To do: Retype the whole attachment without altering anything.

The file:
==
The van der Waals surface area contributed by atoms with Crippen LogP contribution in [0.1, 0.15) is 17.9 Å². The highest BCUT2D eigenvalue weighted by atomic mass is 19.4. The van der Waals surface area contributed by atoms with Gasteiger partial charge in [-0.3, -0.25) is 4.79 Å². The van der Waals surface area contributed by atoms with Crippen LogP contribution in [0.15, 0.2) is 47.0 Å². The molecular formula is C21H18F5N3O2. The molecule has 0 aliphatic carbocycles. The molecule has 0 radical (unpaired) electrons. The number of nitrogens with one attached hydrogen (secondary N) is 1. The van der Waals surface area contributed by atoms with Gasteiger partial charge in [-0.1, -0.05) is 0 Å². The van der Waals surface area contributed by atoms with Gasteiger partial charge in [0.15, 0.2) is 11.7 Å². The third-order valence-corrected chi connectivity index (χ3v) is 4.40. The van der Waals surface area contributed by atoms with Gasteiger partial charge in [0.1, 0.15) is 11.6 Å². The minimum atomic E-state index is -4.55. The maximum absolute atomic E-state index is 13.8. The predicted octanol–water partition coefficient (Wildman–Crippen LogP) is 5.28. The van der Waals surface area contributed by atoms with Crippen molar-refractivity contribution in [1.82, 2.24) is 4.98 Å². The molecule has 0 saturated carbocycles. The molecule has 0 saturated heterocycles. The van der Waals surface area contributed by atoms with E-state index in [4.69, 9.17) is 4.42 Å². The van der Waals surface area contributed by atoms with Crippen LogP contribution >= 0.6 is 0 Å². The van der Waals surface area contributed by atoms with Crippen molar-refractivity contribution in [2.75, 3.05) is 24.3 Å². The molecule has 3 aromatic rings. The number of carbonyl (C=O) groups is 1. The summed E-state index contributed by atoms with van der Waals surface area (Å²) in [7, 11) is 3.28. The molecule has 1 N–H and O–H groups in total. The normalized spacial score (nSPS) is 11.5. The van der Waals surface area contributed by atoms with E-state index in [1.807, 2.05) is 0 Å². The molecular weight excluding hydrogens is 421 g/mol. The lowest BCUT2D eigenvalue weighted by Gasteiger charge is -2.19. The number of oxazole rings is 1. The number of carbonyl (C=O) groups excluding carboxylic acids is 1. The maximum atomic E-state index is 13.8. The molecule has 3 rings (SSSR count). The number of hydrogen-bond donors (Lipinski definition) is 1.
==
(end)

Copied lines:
The van der Waals surface area contributed by atoms with Crippen LogP contribution in [0.1, 0.15) is 17.9 Å². The highest BCUT2D eigenvalue weighted by atomic mass is 19.4. The van der Waals surface area contributed by atoms with Gasteiger partial charge in [-0.3, -0.25) is 4.79 Å². The van der Waals surface area contributed by atoms with Crippen LogP contribution in [0.15, 0.2) is 47.0 Å². The molecular formula is C21H18F5N3O2. The molecule has 0 aliphatic carbocycles. The molecule has 0 radical (unpaired) electrons. The number of nitrogens with one attached hydrogen (secondary N) is 1. The van der Waals surface area contributed by atoms with Gasteiger partial charge in [-0.1, -0.05) is 0 Å². The van der Waals surface area contributed by atoms with Gasteiger partial charge in [0.15, 0.2) is 11.7 Å². The third-order valence-corrected chi connectivity index (χ3v) is 4.40. The van der Waals surface area contributed by atoms with Gasteiger partial charge in [0.1, 0.15) is 11.6 Å². The minimum atomic E-state index is -4.55. The maximum absolute atomic E-state index is 13.8. The predicted octanol–water partition coefficient (Wildman–Crippen LogP) is 5.28. The van der Waals surface area contributed by atoms with Crippen molar-refractivity contribution in [1.82, 2.24) is 4.98 Å². The molecule has 0 saturated carbocycles. The molecule has 0 saturated heterocycles. The van der Waals surface area contributed by atoms with E-state index in [4.69, 9.17) is 4.42 Å². The van der Waals surface area contributed by atoms with Crippen LogP contribution >= 0.6 is 0 Å². The van der Waals surface area contributed by atoms with Crippen molar-refractivity contribution in [2.75, 3.05) is 24.3 Å². The molecule has 3 aromatic rings. The number of carbonyl (C=O) groups is 1. The summed E-state index contributed by atoms with van der Waals surface area (Å²) in [7, 11) is 3.28. The molecule has 1 N–H and O–H groups in total. The normalized spacial score (nSPS) is 11.5. The van der Waals surface area contributed by atoms with E-state index in [1.807, 2.05) is 0 Å². The molecular weight excluding hydrogens is 421 g/mol. The lowest BCUT2D eigenvalue weighted by Gasteiger charge is -2.19. The number of oxazole rings is 1. The number of carbonyl (C=O) groups excluding carboxylic acids is 1. The maximum atomic E-state index is 13.8. The molecule has 3 rings (SSSR count). The number of hydrogen-bond donors (Lipinski definition) is 1.